THANK YOU LETTERS: If it weren't for George Washington Carver, former President Jimmy Carter might not have been a peanut farmer. He might not have had a farm at all. After students consider the various ways in which Carver extended the use of the peanut, ask them which ones they appreciate the most and why. Have them write a thank-you letter to Carver.
Be sure to give students opportunities to share their writing via read-alouds, bulletin boards, writing walls, learning centers, and so on.
Report About It
APPRECIATING TUSKEGEE: Booker T. Washington and Tuskegee Institute played an important role in George Washington Carver's career and life. What is the history of Tuskegee Institute and how did Booker T. Washington come to found it? Ask students to find out more about Washington or Tuskegee Institute and prepare a report. Encourage creativity in the way in which the material is presented; for example, some students may wish to write a play based upon Washington's life or the period of time when he founded Tuskegee or they may present a pictorial essay using photographs and their own drawings to chronicle the growth of Tuskegee and some of its graduates.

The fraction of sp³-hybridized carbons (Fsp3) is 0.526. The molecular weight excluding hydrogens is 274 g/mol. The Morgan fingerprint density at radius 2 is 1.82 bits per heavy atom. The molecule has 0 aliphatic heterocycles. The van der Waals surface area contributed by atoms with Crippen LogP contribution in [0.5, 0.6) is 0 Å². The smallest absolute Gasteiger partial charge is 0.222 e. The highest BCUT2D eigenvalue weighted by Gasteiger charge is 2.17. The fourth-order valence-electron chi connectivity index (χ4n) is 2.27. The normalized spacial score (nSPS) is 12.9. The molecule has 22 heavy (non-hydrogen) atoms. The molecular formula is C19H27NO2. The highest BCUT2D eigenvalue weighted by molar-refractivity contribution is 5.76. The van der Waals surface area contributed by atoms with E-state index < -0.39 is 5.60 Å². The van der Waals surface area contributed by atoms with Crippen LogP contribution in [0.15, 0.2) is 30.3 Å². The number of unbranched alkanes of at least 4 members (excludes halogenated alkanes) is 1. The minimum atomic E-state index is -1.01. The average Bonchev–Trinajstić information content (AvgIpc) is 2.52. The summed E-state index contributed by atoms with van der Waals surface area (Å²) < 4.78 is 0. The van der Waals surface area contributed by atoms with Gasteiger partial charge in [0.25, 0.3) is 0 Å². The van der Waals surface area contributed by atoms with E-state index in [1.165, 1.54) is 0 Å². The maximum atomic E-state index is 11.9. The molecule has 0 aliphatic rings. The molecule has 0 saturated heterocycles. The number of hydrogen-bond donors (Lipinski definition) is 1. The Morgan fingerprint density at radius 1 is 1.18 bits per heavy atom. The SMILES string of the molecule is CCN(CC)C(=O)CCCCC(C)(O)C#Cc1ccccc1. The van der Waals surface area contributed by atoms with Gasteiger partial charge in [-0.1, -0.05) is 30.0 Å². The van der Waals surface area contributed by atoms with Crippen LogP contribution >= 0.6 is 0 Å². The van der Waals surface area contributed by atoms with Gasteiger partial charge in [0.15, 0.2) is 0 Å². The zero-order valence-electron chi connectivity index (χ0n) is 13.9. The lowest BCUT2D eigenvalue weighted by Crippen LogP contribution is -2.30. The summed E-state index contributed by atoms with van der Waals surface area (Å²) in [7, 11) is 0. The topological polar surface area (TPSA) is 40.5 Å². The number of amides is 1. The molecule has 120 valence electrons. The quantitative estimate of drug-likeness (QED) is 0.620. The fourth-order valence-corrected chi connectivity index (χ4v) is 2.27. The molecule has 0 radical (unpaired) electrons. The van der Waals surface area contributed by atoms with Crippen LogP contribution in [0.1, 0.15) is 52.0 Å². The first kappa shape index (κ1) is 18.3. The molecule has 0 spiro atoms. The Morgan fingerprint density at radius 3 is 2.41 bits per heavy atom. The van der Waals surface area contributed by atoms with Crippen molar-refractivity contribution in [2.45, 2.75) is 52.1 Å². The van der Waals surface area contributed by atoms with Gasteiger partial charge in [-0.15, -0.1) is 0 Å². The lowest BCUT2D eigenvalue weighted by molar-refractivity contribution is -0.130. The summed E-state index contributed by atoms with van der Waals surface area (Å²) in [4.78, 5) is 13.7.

CARVER SCIENCE FAIR: Carver's work substantially affected people,s lives. What are some of his other discoveries? After in-depth research, ask students to select one discovery on which to report; they may work in pairs or small groups. Hold a George Washington Carver Appreciation Day and Science Fair in your classroom. To emphasize the hands-on, scientific aspect of this activity, you may wish to ask a science teacher to serve as a consultant. If other classes are invited to the event, encourage students to perform the play so guests will learn more about Carver.